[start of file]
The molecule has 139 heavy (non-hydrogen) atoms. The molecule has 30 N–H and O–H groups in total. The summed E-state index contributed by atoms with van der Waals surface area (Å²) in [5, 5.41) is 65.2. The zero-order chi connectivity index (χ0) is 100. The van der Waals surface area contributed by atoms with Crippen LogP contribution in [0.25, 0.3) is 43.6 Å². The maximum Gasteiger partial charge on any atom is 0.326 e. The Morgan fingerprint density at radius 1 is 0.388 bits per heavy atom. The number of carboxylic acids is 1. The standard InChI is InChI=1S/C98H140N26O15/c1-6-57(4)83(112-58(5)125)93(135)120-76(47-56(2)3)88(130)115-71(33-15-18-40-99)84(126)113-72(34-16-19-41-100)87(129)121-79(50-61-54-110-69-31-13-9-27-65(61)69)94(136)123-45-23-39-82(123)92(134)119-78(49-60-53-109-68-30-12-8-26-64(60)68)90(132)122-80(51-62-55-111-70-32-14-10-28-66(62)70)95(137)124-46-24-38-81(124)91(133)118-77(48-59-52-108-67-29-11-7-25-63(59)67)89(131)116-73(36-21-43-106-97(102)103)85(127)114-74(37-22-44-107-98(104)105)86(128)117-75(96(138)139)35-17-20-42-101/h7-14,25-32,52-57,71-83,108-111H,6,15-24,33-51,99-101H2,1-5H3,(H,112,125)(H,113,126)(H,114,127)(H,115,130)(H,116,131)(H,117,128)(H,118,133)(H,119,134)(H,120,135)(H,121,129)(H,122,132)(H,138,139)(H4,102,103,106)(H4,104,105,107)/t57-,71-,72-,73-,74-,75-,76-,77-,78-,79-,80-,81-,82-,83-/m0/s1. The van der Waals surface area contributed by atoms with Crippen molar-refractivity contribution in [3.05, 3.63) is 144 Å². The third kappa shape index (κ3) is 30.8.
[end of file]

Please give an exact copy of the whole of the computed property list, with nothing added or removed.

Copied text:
The molecule has 139 heavy (non-hydrogen) atoms. The molecule has 30 N–H and O–H groups in total. The summed E-state index contributed by atoms with van der Waals surface area (Å²) in [5, 5.41) is 65.2. The zero-order chi connectivity index (χ0) is 100. The van der Waals surface area contributed by atoms with Crippen LogP contribution in [0.25, 0.3) is 43.6 Å². The maximum Gasteiger partial charge on any atom is 0.326 e. The Morgan fingerprint density at radius 1 is 0.388 bits per heavy atom. The number of carboxylic acids is 1. The standard InChI is InChI=1S/C98H140N26O15/c1-6-57(4)83(112-58(5)125)93(135)120-76(47-56(2)3)88(130)115-71(33-15-18-40-99)84(126)113-72(34-16-19-41-100)87(129)121-79(50-61-54-110-69-31-13-9-27-65(61)69)94(136)123-45-23-39-82(123)92(134)119-78(49-60-53-109-68-30-12-8-26-64(60)68)90(132)122-80(51-62-55-111-70-32-14-10-28-66(62)70)95(137)124-46-24-38-81(124)91(133)118-77(48-59-52-108-67-29-11-7-25-63(59)67)89(131)116-73(36-21-43-106-97(102)103)85(127)114-74(37-22-44-107-98(104)105)86(128)117-75(96(138)139)35-17-20-42-101/h7-14,25-32,52-57,71-83,108-111H,6,15-24,33-51,99-101H2,1-5H3,(H,112,125)(H,113,126)(H,114,127)(H,115,130)(H,116,131)(H,117,128)(H,118,133)(H,119,134)(H,120,135)(H,121,129)(H,122,132)(H,138,139)(H4,102,103,106)(H4,104,105,107)/t57-,71-,72-,73-,74-,75-,76-,77-,78-,79-,80-,81-,82-,83-/m0/s1. The van der Waals surface area contributed by atoms with Crippen molar-refractivity contribution in [3.05, 3.63) is 144 Å². The third kappa shape index (κ3) is 30.8.